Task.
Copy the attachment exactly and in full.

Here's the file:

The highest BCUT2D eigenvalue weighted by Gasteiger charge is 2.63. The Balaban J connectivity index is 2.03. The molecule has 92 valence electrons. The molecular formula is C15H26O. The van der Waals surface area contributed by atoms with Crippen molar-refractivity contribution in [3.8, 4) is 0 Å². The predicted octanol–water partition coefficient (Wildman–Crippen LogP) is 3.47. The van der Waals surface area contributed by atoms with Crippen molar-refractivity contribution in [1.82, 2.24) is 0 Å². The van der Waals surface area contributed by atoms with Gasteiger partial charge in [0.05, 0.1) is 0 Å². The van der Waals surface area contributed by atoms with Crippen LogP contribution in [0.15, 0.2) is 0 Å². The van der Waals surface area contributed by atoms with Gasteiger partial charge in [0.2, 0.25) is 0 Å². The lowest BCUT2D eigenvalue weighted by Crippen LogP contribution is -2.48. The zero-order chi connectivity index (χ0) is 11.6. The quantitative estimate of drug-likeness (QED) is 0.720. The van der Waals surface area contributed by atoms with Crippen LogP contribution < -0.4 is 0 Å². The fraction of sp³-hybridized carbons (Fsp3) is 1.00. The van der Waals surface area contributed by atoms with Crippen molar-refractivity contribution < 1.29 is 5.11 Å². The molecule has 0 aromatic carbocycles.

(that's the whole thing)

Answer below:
The highest BCUT2D eigenvalue weighted by Gasteiger charge is 2.63. The Balaban J connectivity index is 2.03. The molecule has 92 valence electrons. The molecular formula is C15H26O. The van der Waals surface area contributed by atoms with Crippen molar-refractivity contribution in [3.8, 4) is 0 Å². The predicted octanol–water partition coefficient (Wildman–Crippen LogP) is 3.47. The van der Waals surface area contributed by atoms with Crippen molar-refractivity contribution in [1.82, 2.24) is 0 Å². The van der Waals surface area contributed by atoms with Gasteiger partial charge in [0.05, 0.1) is 0 Å². The van der Waals surface area contributed by atoms with Crippen LogP contribution in [0.15, 0.2) is 0 Å². The van der Waals surface area contributed by atoms with Gasteiger partial charge in [0.2, 0.25) is 0 Å². The lowest BCUT2D eigenvalue weighted by Crippen LogP contribution is -2.48. The zero-order chi connectivity index (χ0) is 11.6. The quantitative estimate of drug-likeness (QED) is 0.720. The van der Waals surface area contributed by atoms with Crippen LogP contribution < -0.4 is 0 Å². The fraction of sp³-hybridized carbons (Fsp3) is 1.00. The van der Waals surface area contributed by atoms with Crippen molar-refractivity contribution < 1.29 is 5.11 Å². The molecule has 0 aromatic carbocycles.